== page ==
Healthcare News & Insights

Brain-eating amoebas claim fourth U.S. victim

A fourth person appears to have died from infection with the so-called “brain-eating amoeba” this summer.

The bug, known as Naegleria fowleri, is rare but causes an almost-always deadly infection once it makes its way into a person’s nose. Victims usually are exposed to the amoeba while swimming in warm bodies of fresh water such as lakes and rivers.

About 120 cases — all but one of them fatal — have been identified since the ’60s. This year, three confirmed deaths are due to Naegleria infection. The fourth and most recent case has tested positive for the amoeba, but more tests are pending.

Three of the victims, from Florida, Kansas and Virginia are believed to have contracted the infection while swimming. A fourth person, in Louisiana, is believed to have been infected when he used unsterilized tap water in his neti pot to clean out his sinuses. The home’s water system housed the amoebas.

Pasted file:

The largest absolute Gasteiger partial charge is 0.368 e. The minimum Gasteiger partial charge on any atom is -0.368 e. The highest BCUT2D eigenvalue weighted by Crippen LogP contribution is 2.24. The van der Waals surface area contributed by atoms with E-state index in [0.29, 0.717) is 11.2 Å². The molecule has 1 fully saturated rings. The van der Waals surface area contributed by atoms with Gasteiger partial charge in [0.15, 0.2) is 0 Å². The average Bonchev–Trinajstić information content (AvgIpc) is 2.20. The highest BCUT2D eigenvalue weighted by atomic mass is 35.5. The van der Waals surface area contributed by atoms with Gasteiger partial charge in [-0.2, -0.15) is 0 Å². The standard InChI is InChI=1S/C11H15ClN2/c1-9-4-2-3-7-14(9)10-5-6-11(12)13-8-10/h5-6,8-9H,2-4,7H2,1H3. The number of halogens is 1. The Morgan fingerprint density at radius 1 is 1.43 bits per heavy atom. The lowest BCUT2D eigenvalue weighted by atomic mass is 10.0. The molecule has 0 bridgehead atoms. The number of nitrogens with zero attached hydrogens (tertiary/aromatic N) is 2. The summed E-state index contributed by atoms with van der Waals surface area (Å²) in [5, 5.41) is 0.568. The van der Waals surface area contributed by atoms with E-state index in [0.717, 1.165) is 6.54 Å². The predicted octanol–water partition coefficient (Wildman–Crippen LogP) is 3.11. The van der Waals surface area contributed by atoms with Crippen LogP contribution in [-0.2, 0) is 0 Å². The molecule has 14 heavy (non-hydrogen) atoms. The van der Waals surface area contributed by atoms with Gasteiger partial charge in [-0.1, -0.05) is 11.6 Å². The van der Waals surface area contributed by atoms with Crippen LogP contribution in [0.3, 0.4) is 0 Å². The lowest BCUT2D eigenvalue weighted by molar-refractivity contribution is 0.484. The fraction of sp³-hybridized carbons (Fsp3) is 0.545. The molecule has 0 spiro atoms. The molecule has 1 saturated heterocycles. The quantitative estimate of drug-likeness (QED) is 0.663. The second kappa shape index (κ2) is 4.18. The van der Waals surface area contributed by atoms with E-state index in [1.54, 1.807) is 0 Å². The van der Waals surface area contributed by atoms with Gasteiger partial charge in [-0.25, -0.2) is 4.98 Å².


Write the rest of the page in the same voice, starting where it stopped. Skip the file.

Naegleria flourishes in warm, stagnant water and enters through the victim’s nose where it eventually eats away at the victim’s brain, usually causing meningitis. Symptoms include headache, fever, nausea, a stiff neck, poor balance, seizures and hallucinations.

Officials from the CDC reminded people to avoid swimming in fresh water ponds, creeks, etc., and to hold their noses closed if they do swim in such places. Properly maintained pools and hot tubs, as well as the ocean, don’t pose a risk.

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